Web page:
"This is really neat!" wrote Michael Wallacavage, as he sent around a link to this fascinating clip of Eric Whitacre's virtual choirs. Watch it, and I think you'll agree.
The singing starts at 6:27 and then again at 12:12 on the timeline. But don't skip what comes before! Whitacre's introduction is very interesting and engaging. He not only talks about the project itself, how it came about and so on, but also explains how he got interested in classical music. As a youth, his dream was to be a pop star. (He wanted to be the fifth member of Depeche Mode. Remember them?). But when he got to college he joined a choir instead. Not for love of music, mind you, but because it included a free trip to Mexico and the soprano section was full of "hot girls."
But then, Boom!, during the very first day of practice, as the choir launched into the Kyrie from Mozart's Requiem, he had a profound and life changing experience:
My entire life I had seen in black and white and suddenly everything was in shocking technicolor. The most transformative experience I've ever had. In that single moment, hearing dissonance and harmony, and people singing, people together, the shared vision, and I felt for the first time in my life that I was part of something bigger than myself.
Wow. I love it. What a powerful testimony to the influence of great music on the human soul.
Whitacre's experience contains, in a concentrated and intensified form, elements that are found in any deep encounter with value and beauty. I'll try to draw out a few of them, and hope you'll add your own reflections in the comment section.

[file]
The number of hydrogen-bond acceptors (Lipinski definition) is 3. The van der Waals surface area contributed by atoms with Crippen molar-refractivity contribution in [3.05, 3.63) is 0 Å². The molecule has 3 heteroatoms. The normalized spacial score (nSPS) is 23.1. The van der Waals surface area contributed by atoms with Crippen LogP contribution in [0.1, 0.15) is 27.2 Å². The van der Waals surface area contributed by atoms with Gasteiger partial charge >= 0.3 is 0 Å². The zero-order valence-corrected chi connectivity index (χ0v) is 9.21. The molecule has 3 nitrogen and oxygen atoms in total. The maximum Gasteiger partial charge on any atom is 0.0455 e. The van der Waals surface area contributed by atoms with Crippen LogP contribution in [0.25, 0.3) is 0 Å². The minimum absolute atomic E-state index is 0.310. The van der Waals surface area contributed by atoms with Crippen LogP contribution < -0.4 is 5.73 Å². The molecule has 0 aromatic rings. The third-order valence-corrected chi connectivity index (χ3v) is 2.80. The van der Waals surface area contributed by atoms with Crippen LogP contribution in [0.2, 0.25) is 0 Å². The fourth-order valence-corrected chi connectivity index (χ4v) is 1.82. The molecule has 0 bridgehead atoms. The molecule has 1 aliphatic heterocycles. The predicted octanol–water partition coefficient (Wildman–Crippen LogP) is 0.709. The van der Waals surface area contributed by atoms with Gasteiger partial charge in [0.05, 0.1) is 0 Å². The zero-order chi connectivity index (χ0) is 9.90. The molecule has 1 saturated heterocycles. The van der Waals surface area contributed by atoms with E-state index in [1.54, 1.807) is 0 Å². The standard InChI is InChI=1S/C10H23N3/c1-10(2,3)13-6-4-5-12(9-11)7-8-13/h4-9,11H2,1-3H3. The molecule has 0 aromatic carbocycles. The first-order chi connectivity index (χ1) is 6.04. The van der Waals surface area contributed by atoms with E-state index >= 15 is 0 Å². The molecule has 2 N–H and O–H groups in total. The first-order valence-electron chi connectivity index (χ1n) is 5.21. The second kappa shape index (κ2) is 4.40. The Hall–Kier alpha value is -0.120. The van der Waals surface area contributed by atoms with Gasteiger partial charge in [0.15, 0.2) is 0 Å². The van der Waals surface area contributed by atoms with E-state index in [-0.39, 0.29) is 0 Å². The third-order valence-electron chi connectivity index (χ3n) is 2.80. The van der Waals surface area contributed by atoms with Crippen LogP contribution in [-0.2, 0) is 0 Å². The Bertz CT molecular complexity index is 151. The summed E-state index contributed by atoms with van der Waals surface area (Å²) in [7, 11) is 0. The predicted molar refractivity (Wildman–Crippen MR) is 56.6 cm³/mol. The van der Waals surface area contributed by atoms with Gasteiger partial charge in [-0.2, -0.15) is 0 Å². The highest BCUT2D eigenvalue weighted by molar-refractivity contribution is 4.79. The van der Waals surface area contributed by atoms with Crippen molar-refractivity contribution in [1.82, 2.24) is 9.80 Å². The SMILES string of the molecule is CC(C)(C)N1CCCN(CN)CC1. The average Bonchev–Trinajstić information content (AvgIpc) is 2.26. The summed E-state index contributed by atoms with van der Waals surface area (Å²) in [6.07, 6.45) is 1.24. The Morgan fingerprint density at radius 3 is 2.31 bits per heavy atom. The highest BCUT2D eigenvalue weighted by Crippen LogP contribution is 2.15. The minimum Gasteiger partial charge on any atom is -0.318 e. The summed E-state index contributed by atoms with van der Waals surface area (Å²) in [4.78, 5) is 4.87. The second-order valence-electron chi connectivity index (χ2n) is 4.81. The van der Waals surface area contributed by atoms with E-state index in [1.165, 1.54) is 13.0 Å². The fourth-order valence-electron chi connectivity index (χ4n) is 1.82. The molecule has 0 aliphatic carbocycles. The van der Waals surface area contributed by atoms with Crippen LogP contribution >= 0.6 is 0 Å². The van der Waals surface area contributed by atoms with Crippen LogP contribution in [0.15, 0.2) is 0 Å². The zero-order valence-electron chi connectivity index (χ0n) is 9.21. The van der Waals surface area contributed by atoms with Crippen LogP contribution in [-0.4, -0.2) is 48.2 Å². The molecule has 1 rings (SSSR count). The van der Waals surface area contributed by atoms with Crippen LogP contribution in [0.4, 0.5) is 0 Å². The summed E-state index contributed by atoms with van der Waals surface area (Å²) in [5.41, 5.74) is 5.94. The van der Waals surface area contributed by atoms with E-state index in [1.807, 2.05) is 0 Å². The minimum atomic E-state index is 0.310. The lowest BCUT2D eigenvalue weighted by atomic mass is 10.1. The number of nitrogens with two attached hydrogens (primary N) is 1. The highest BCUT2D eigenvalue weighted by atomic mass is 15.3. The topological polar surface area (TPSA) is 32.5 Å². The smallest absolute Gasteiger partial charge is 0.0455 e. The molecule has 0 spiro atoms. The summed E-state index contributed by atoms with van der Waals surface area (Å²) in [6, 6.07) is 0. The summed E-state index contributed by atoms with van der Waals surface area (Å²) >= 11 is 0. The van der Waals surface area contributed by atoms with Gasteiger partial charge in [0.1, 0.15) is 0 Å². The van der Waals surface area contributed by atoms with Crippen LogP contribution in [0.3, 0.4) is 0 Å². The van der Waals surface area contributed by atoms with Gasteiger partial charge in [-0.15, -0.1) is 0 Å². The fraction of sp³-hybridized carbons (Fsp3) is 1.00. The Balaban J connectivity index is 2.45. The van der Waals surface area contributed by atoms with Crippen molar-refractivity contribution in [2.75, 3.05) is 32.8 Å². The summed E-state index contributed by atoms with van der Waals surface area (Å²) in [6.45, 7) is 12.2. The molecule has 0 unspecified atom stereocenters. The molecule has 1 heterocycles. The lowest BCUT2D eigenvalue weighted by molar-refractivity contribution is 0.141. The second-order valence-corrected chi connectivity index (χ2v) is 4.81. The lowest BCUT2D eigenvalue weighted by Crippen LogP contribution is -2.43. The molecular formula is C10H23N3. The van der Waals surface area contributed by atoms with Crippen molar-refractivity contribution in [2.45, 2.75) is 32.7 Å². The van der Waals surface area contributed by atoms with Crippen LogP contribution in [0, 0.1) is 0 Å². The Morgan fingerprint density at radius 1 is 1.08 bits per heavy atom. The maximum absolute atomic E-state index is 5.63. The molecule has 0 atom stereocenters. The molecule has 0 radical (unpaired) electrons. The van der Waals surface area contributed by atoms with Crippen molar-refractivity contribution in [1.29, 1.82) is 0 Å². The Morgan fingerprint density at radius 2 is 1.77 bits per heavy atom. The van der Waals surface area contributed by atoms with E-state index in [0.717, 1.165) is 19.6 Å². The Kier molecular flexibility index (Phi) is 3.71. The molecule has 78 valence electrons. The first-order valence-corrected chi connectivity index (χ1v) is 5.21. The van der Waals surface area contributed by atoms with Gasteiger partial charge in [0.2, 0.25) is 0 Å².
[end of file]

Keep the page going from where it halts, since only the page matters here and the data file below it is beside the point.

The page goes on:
Whitacre's experience opened his eyes to the depth, richness, and significance of reality. It wasn't merely a different perspective, it was a deeper one. What previously seemed humdrum and ordinary is now revealed for what it really is. All of a sudden, everything has color and meaning, including (though Whitacre does not say so explicitly) his own life and what he decides to do with it.
This doesn't mean that everything is honky dory. All of reality is revealed in technicolor. Not just the things that are noble and lovely, but also those that are ugly and painful. And yet, if the experience went deep enough, I suspect it also inspired a certain confidence that light is stronger than darkness, and that it has the final word.
It's worth underlining that the experience of a single thing of beauty, in this case Mozart's Kyrie, does not just affect one's perception of that one thing, but spills over onto everything else as well. In that way the experience of beauty is truly eye and soul opening. It improves our general ability to see and respond to value.
Whitacre's experience is also transformative. It does not just change his perspective, it changes him. That is why he is now a classical composer and conductor instead of a pop star. The change in his career is a reflection of a deep change in his person.
And note the manner in which beauty works these changes: not through force, or by leaving him with no other option, but by affecting his heart, and inclining it in a new direction. Whitacre is not compelled to give up his previous dreams, he wants to do so. The change, though sudden and drastic, is entirely free and organic.